The last few months have seen a much-welcomed boost in demand for the travel industry as COVID-19 restrictions have continued to ease in many parts of the world. STR’s Market Recovery Monitor shows that around two-thirds of global markets and over 95% of U.S. markets are now in a recovery or peak position achieving revenue per available room (RevPAR) indexed to 2019 at 80 or above. Further, around 70% of U.S. markets and 40% of global markets are now achieving higher RevPAR than in pre-pandemic times.
For the four-week period ending 14 May 2022, more than three-quarters of all U.S. hotel markets outperformed their comparable 2019 revenue per available room (RevPAR) on a nominal basis. Of 165 STR-defined U.S. markets, only 38 fell short of their 2019 RevPAR, which was a solid improvement from 52 underperformers in April’s “bubble” blog update. Industry RevPAR looks to be on steady footing; however, a look at RevPAR contribution shows a greater influence from average daily rate (ADR) as opposed to occupancy in many areas.
All scales reported ADR growth over March 2019, ranging from +2.8% (upscale) to +26.8% (luxury) despite occupancy declines across the board. Upscale (+1.6%), upper midscale (+4.1%) and midscale (+1.0) properties posted demand growth, but each are competing with an influx of supply (+10.5%, +8.4% and +3.6%, respectively) which offsets any potential occupancy gains. Upper upscale showed the worst RevPAR decline (-8.4%), driven down by a 12.1% demand decline coupled with 4.6% growth in supply.
More than two-thirds of STR-defined U.S. hotel markets (113 of 165) outperformed their 2019 comparables over the four weeks ending 9 April 2022, which is reflective of the industry’s rebound toward normalcy as well as some influence from inflation. Only seven markets in total over the 28-day period reported revenue-per-available-room (RevPAR) indices below 80 (20% below 2019 levels). Late March into early April 2022 also marked a key turnaround in the number of major markets making appreciable performance gains toward historical performance levels.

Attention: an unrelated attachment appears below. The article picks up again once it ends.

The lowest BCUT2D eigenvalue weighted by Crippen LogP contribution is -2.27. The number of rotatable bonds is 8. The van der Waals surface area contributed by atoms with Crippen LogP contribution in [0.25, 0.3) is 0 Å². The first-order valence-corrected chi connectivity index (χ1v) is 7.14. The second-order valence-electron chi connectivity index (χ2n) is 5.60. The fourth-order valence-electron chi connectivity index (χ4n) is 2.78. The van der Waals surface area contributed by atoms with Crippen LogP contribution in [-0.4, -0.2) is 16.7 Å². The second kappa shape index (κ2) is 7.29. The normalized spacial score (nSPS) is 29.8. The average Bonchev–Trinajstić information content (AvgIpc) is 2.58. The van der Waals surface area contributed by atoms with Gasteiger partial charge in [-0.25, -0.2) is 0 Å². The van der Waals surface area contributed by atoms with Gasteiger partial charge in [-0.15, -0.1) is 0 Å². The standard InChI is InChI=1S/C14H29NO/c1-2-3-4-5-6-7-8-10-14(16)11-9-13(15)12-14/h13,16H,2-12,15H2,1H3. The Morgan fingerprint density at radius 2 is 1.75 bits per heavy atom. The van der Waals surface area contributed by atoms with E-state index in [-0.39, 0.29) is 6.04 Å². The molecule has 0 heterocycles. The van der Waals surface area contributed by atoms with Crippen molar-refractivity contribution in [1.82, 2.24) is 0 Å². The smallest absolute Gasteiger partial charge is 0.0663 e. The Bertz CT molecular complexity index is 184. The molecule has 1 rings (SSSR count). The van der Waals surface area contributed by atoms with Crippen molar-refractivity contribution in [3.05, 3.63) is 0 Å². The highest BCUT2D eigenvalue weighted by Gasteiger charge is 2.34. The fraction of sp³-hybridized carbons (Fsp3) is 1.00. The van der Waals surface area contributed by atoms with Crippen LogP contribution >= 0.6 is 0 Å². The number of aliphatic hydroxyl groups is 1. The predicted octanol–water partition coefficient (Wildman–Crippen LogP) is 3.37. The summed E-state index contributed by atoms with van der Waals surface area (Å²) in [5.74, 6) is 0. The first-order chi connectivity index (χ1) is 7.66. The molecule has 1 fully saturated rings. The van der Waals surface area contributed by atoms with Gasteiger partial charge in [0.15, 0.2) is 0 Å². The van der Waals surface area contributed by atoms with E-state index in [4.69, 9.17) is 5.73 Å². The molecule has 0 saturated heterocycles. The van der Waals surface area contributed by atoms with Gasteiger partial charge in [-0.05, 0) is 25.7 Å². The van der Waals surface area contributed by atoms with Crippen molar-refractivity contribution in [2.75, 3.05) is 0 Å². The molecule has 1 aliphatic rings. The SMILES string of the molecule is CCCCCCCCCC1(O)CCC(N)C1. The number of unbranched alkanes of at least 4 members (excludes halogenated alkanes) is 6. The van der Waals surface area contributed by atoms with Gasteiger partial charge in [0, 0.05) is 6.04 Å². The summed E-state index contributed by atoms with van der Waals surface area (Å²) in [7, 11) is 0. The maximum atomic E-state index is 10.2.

Global tourism receipts were well below the pre-pandemic level in 2021 as travel restrictions and uncertainty persisted, and changing consumer behavior dented economic recovery. But now, in the spring of 2022, some two years since COVID-19 forced governments to impose lockdowns and severe travel restrictions, there are plenty of signs of optimism for the future of tourism. This is true even with potential macroeconomic and geopolitical headwinds.
Hotel performance has remained stable in most of Europe amid the war in Ukraine, and countries bordering the conflict area have seen a refugee-driven lift in occupancy. Using standard methodology, which excludes temporary closures from the pandemic, Europe’s hotel occupancy hasn’t dipped below 53% on a running 7-day basis since late February. The latest data for 20 March showed occupancy above 58%. When indexed to 2019, levels over the last few weeks have not fallen below 77% of the pre-pandemic comparables and came in above 80% on 20 March.
The U.S. hotel industry posted its highest weekly occupancy since the end of summer 2021 with a level of 66.9% during the week of 13-19 March 2022. Boosted by Spring Break and NCAA March Madness, one-fifth of the 166 STR-defined U.S. markets reported their highest occupancy of the past 32 weeks with 12 markets achieving pandemic-era highs. For a second consecutive week, average daily rate (ADR) increased by more than 4%, pushing the weekly level 14% higher than the 2019 comparable.